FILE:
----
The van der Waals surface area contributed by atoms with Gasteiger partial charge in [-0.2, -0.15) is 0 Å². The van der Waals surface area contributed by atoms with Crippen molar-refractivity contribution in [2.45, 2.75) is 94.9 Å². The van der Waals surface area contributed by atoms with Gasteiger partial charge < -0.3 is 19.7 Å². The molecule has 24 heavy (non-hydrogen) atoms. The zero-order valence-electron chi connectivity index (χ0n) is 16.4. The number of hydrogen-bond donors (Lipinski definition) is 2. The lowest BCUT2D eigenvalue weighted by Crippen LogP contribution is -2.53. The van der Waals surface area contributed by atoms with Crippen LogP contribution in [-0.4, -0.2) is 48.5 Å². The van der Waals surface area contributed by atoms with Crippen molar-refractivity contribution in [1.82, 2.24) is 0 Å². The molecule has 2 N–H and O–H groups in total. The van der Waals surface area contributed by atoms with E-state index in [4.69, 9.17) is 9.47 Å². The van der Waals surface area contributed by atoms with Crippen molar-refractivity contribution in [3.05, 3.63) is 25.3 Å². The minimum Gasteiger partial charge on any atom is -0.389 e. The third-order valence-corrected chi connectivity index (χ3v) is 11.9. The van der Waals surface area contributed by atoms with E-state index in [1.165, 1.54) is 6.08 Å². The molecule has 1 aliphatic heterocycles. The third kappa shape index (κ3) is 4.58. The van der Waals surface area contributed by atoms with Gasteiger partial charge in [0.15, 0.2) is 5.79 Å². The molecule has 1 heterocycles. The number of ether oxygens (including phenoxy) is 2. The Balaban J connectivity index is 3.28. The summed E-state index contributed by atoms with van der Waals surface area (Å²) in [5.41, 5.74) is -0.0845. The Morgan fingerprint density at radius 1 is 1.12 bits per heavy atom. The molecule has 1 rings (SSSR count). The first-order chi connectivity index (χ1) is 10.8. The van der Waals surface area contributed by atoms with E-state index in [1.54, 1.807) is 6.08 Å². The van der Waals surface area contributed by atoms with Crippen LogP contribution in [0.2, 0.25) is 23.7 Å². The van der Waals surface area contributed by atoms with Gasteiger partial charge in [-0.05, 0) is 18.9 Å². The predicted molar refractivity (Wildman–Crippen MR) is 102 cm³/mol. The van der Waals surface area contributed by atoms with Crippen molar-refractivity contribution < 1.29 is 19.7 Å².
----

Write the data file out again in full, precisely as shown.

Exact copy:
The van der Waals surface area contributed by atoms with Gasteiger partial charge in [-0.2, -0.15) is 0 Å². The van der Waals surface area contributed by atoms with Crippen molar-refractivity contribution in [2.45, 2.75) is 94.9 Å². The van der Waals surface area contributed by atoms with Gasteiger partial charge < -0.3 is 19.7 Å². The molecule has 24 heavy (non-hydrogen) atoms. The zero-order valence-electron chi connectivity index (χ0n) is 16.4. The number of hydrogen-bond donors (Lipinski definition) is 2. The lowest BCUT2D eigenvalue weighted by Crippen LogP contribution is -2.53. The van der Waals surface area contributed by atoms with Crippen LogP contribution in [-0.4, -0.2) is 48.5 Å². The van der Waals surface area contributed by atoms with Crippen molar-refractivity contribution in [1.82, 2.24) is 0 Å². The molecule has 2 N–H and O–H groups in total. The van der Waals surface area contributed by atoms with E-state index in [4.69, 9.17) is 9.47 Å². The van der Waals surface area contributed by atoms with Crippen molar-refractivity contribution in [3.05, 3.63) is 25.3 Å². The minimum Gasteiger partial charge on any atom is -0.389 e. The third-order valence-corrected chi connectivity index (χ3v) is 11.9. The van der Waals surface area contributed by atoms with E-state index in [1.165, 1.54) is 6.08 Å². The molecule has 1 aliphatic heterocycles. The third kappa shape index (κ3) is 4.58. The van der Waals surface area contributed by atoms with Gasteiger partial charge in [0.15, 0.2) is 5.79 Å². The molecule has 1 heterocycles. The number of ether oxygens (including phenoxy) is 2. The Balaban J connectivity index is 3.28. The summed E-state index contributed by atoms with van der Waals surface area (Å²) in [5.41, 5.74) is -0.0845. The Morgan fingerprint density at radius 1 is 1.12 bits per heavy atom. The molecule has 1 rings (SSSR count). The first-order chi connectivity index (χ1) is 10.8. The van der Waals surface area contributed by atoms with E-state index in [1.54, 1.807) is 6.08 Å². The van der Waals surface area contributed by atoms with Crippen LogP contribution in [0.2, 0.25) is 23.7 Å². The van der Waals surface area contributed by atoms with Gasteiger partial charge in [-0.05, 0) is 18.9 Å². The predicted molar refractivity (Wildman–Crippen MR) is 102 cm³/mol. The van der Waals surface area contributed by atoms with Crippen molar-refractivity contribution < 1.29 is 19.7 Å².